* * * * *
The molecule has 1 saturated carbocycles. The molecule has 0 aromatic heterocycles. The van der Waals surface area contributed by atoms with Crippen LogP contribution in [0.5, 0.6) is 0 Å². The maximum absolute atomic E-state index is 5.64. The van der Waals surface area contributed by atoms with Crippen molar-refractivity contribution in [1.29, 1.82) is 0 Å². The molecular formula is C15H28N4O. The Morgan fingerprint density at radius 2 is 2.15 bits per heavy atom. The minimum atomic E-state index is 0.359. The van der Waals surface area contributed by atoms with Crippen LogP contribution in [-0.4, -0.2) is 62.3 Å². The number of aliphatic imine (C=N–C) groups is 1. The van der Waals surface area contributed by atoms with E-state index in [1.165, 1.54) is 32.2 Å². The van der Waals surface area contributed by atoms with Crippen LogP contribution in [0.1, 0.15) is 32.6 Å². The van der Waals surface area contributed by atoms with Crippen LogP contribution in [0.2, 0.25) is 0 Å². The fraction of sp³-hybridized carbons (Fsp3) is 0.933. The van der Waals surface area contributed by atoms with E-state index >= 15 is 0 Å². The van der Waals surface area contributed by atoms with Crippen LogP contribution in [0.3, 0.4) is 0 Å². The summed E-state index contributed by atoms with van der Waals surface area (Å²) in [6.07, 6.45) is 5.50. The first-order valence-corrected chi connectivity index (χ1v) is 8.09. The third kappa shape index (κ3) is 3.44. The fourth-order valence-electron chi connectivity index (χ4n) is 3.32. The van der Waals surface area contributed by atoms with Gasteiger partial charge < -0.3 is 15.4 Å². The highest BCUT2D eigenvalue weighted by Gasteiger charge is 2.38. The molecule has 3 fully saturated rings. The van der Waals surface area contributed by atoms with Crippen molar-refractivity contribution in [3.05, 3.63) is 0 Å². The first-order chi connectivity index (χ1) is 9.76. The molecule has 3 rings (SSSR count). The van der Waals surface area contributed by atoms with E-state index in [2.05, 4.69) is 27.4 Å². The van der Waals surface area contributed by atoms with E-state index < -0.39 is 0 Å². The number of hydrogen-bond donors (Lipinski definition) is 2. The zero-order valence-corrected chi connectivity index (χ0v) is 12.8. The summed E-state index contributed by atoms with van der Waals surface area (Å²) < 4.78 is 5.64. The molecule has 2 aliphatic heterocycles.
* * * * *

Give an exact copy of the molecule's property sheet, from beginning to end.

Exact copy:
The molecule has 1 saturated carbocycles. The molecule has 0 aromatic heterocycles. The van der Waals surface area contributed by atoms with Crippen LogP contribution in [0.5, 0.6) is 0 Å². The maximum absolute atomic E-state index is 5.64. The van der Waals surface area contributed by atoms with Crippen molar-refractivity contribution in [1.29, 1.82) is 0 Å². The molecular formula is C15H28N4O. The Morgan fingerprint density at radius 2 is 2.15 bits per heavy atom. The minimum atomic E-state index is 0.359. The van der Waals surface area contributed by atoms with Crippen LogP contribution in [-0.4, -0.2) is 62.3 Å². The number of aliphatic imine (C=N–C) groups is 1. The van der Waals surface area contributed by atoms with E-state index in [1.165, 1.54) is 32.2 Å². The van der Waals surface area contributed by atoms with Crippen LogP contribution in [0.1, 0.15) is 32.6 Å². The van der Waals surface area contributed by atoms with Crippen LogP contribution in [0.2, 0.25) is 0 Å². The fraction of sp³-hybridized carbons (Fsp3) is 0.933. The van der Waals surface area contributed by atoms with E-state index >= 15 is 0 Å². The van der Waals surface area contributed by atoms with Crippen LogP contribution in [0.3, 0.4) is 0 Å². The summed E-state index contributed by atoms with van der Waals surface area (Å²) in [6.07, 6.45) is 5.50. The first-order valence-corrected chi connectivity index (χ1v) is 8.09. The third kappa shape index (κ3) is 3.44. The fourth-order valence-electron chi connectivity index (χ4n) is 3.32. The van der Waals surface area contributed by atoms with Gasteiger partial charge < -0.3 is 15.4 Å². The highest BCUT2D eigenvalue weighted by Gasteiger charge is 2.38. The molecule has 3 fully saturated rings. The van der Waals surface area contributed by atoms with Crippen molar-refractivity contribution in [3.05, 3.63) is 0 Å². The first-order chi connectivity index (χ1) is 9.76. The molecule has 3 rings (SSSR count). The van der Waals surface area contributed by atoms with E-state index in [2.05, 4.69) is 27.4 Å². The van der Waals surface area contributed by atoms with E-state index < -0.39 is 0 Å². The number of hydrogen-bond donors (Lipinski definition) is 2. The zero-order valence-corrected chi connectivity index (χ0v) is 12.8. The summed E-state index contributed by atoms with van der Waals surface area (Å²) < 4.78 is 5.64. The molecule has 2 aliphatic heterocycles.